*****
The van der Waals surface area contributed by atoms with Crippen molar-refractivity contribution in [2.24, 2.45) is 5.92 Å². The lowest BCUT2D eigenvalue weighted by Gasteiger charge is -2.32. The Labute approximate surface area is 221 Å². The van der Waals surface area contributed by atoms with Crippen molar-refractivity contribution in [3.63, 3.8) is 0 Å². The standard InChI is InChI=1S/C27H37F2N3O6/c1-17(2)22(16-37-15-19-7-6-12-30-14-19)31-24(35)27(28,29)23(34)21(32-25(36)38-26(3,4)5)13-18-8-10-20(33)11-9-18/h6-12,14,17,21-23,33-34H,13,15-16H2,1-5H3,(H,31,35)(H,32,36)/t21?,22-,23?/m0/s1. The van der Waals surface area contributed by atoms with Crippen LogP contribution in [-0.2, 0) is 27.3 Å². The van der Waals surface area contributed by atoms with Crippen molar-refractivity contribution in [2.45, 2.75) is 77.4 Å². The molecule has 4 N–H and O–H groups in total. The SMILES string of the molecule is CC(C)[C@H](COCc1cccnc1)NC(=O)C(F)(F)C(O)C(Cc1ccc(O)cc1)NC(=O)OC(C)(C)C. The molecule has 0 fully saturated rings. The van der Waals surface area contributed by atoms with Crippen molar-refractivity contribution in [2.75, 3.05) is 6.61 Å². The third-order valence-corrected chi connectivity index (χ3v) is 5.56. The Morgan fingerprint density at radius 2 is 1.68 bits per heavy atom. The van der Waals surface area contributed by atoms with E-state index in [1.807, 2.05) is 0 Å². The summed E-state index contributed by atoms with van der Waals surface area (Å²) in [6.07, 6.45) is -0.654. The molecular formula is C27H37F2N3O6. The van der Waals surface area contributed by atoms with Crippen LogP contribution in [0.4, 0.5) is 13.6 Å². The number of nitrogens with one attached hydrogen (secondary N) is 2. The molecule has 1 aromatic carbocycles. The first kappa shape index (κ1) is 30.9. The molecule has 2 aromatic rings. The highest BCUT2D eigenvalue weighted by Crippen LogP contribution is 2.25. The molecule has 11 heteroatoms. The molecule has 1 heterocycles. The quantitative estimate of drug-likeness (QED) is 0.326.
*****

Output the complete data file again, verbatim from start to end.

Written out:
The van der Waals surface area contributed by atoms with Crippen molar-refractivity contribution in [2.24, 2.45) is 5.92 Å². The lowest BCUT2D eigenvalue weighted by Gasteiger charge is -2.32. The Labute approximate surface area is 221 Å². The van der Waals surface area contributed by atoms with Crippen molar-refractivity contribution in [3.63, 3.8) is 0 Å². The standard InChI is InChI=1S/C27H37F2N3O6/c1-17(2)22(16-37-15-19-7-6-12-30-14-19)31-24(35)27(28,29)23(34)21(32-25(36)38-26(3,4)5)13-18-8-10-20(33)11-9-18/h6-12,14,17,21-23,33-34H,13,15-16H2,1-5H3,(H,31,35)(H,32,36)/t21?,22-,23?/m0/s1. The van der Waals surface area contributed by atoms with Crippen LogP contribution in [-0.2, 0) is 27.3 Å². The van der Waals surface area contributed by atoms with Crippen molar-refractivity contribution in [2.45, 2.75) is 77.4 Å². The molecule has 4 N–H and O–H groups in total. The SMILES string of the molecule is CC(C)[C@H](COCc1cccnc1)NC(=O)C(F)(F)C(O)C(Cc1ccc(O)cc1)NC(=O)OC(C)(C)C. The molecule has 0 fully saturated rings. The van der Waals surface area contributed by atoms with Crippen molar-refractivity contribution in [2.75, 3.05) is 6.61 Å². The third-order valence-corrected chi connectivity index (χ3v) is 5.56. The Morgan fingerprint density at radius 2 is 1.68 bits per heavy atom. The van der Waals surface area contributed by atoms with E-state index in [1.807, 2.05) is 0 Å². The summed E-state index contributed by atoms with van der Waals surface area (Å²) in [6.07, 6.45) is -0.654. The molecular formula is C27H37F2N3O6. The van der Waals surface area contributed by atoms with Crippen LogP contribution in [0.4, 0.5) is 13.6 Å². The number of nitrogens with one attached hydrogen (secondary N) is 2. The molecule has 1 aromatic carbocycles. The first kappa shape index (κ1) is 30.9. The molecule has 2 aromatic rings. The highest BCUT2D eigenvalue weighted by Crippen LogP contribution is 2.25. The molecule has 11 heteroatoms. The molecule has 1 heterocycles. The quantitative estimate of drug-likeness (QED) is 0.326.